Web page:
Paesano’s was located at 1724 Duke St. for just over 12 years. Then came development, and the building in which Paesano’s was located was sold and torn down. For more than a year, inhabitants of nearby offices longed for the taste of gourmet pizza and pasta. Their wait is over. Paesano’s is back — with a new name, Quattro Formaggi, but the same menu.
“The pizzas are the best,” said Donald Martin, apparently a regular. “I’m so glad they’re back.”
Zak Driouche is the owner and chef. “Some of our old customers know we are back, but we want everyone to know,” he said. “We have just moved across the street and have a bit more space. Our menu, though, is the same.”
AND WHAT A MENU. There are appetizers, salads, soups, cold and hot sandwiches, calzone and stromboli, pasta, special dinner entrees, homemade desserts and, of course, those gourmet pizzas.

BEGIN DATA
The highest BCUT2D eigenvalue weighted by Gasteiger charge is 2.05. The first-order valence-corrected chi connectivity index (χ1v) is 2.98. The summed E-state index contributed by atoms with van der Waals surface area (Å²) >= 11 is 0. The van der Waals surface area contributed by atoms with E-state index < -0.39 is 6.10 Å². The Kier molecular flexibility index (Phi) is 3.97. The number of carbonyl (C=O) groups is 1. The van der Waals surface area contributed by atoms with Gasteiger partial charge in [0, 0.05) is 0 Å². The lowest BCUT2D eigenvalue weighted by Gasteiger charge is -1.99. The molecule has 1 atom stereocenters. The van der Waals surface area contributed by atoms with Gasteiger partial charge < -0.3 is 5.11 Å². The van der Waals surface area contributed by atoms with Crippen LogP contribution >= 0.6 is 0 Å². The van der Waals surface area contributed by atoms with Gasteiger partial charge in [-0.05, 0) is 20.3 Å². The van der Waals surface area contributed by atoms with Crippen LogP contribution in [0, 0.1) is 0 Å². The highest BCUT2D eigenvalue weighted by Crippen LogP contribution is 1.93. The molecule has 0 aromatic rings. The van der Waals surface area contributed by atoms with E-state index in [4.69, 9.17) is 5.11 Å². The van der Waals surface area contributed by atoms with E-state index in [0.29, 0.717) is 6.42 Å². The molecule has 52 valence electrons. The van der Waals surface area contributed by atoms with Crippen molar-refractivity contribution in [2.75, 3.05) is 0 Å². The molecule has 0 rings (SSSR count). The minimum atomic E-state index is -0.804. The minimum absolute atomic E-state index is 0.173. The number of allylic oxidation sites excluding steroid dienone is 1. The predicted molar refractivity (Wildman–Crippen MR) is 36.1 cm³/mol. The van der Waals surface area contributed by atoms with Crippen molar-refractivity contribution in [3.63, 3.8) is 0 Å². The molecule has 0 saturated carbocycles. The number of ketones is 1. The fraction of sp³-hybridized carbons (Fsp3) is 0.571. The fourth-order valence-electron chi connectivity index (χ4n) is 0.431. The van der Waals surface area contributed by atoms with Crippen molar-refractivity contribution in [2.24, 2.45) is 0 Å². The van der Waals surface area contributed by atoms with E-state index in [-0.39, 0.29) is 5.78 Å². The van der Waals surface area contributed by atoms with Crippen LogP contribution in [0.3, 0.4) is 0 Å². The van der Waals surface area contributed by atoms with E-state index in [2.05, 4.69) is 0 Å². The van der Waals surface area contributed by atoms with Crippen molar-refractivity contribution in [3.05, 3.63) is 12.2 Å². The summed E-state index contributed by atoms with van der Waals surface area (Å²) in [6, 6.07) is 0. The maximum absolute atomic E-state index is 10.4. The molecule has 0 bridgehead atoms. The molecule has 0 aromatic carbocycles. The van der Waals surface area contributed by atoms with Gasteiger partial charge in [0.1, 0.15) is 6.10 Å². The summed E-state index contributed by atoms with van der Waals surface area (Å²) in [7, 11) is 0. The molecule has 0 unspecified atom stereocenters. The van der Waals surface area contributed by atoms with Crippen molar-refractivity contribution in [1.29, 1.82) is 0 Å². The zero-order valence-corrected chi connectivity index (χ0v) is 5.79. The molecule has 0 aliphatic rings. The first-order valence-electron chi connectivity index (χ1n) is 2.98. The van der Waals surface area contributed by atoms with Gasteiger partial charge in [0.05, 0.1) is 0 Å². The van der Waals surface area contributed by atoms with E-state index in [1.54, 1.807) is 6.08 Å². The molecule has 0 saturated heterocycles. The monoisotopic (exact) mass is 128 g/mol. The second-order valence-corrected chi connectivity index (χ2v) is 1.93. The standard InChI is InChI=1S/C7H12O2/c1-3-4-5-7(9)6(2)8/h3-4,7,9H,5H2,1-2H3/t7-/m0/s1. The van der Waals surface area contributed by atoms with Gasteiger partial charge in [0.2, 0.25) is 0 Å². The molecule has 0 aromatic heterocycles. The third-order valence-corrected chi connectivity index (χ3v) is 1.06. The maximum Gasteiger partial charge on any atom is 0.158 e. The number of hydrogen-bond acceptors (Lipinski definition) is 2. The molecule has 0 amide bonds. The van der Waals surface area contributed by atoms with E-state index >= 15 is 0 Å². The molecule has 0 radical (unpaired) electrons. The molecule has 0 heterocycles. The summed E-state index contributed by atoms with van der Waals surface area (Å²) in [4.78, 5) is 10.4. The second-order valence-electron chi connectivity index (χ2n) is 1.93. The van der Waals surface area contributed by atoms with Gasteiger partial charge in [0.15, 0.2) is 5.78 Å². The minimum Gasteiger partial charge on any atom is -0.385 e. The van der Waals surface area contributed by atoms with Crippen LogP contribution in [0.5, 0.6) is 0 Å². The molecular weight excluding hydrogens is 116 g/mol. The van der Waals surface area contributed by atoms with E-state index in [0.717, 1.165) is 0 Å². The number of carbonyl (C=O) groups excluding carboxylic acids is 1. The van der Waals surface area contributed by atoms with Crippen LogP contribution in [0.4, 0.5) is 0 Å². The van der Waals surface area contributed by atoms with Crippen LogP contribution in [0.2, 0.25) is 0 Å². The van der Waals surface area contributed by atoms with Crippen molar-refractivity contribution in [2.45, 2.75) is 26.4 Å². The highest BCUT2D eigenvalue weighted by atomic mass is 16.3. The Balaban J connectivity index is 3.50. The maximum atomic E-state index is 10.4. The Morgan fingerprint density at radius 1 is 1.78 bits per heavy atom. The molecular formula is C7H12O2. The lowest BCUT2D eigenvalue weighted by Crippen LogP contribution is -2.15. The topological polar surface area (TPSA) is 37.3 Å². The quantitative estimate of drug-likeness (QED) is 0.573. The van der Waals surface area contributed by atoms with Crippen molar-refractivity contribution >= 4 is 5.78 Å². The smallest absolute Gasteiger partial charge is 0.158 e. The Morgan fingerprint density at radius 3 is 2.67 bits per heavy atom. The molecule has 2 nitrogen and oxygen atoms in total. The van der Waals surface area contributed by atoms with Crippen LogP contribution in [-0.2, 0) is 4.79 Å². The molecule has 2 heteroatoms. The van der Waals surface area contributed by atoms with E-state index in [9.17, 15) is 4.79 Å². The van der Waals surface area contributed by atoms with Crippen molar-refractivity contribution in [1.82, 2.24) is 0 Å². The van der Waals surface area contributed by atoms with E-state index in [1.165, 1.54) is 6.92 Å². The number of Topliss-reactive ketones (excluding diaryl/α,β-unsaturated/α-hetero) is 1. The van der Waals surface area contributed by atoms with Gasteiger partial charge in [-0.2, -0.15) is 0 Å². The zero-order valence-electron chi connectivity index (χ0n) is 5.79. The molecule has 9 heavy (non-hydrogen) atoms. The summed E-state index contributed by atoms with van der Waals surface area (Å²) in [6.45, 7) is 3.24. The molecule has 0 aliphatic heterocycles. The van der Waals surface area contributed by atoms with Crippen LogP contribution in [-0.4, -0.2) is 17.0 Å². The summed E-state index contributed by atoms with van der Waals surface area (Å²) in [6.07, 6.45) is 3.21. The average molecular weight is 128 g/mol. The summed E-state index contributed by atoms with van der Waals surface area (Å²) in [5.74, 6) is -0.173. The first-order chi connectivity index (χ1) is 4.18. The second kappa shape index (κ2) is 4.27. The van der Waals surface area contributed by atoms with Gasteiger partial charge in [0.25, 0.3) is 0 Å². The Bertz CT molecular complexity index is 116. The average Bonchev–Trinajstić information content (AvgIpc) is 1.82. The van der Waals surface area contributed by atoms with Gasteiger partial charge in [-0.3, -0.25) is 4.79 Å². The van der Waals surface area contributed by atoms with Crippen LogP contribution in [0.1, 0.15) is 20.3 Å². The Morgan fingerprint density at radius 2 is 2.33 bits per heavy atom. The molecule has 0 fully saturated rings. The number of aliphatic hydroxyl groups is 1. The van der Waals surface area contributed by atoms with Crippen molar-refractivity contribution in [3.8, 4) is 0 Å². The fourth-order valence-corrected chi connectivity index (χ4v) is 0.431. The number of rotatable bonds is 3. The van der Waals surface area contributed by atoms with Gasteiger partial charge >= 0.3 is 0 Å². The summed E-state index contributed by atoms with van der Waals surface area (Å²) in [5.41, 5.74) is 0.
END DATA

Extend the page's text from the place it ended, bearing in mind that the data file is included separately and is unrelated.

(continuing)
“Our pizzas are really our specialty,” Driouche said. “The secret is fresh organic herbs and the freshest vegetables. Also, we make our crust daily with the highest-quality flour. The ingredients are more expensive, but it’s worth it because our pizzas are so much better than those that are made with inferior ingredients.”
The array of toppings is extraordinary. Diners can have everything from pepperoni to turkey, black olives to eggplant, spinach to zucchini, pine nuts to capers, and anchovies to seafood. The organic herbs do make a difference in the taste of the sauce.
For those who don’t fancy pizza with tomato sauce, there is white pizza. These pizzas are made with olive oil, garlic and oregano.
Driouche learned to cook in Italy, although he is from Morocco. “I was in Italy studying to be an engineer,” he said. “I worked in restaurants to pay my tuition and really enjoyed Italian food and cooking it.”
When he came to this area, he decided to forget about engineering and open a restaurant. “That was more than 13 years ago,” he said. “I really love what I do.”
Quattro Formaggi, like Paesano’s, is a family business. Driouche’s wife, Karima, joined him 10 years ago. “I really enjoy working with the customers,” she said. “I cook sometimes but mostly work with people.”
Everyone at Quattro Formaggi does everything. “We only have eight employees, so everyone has to learn how to do everything,” Driouche said. “That’s the way we do things here.”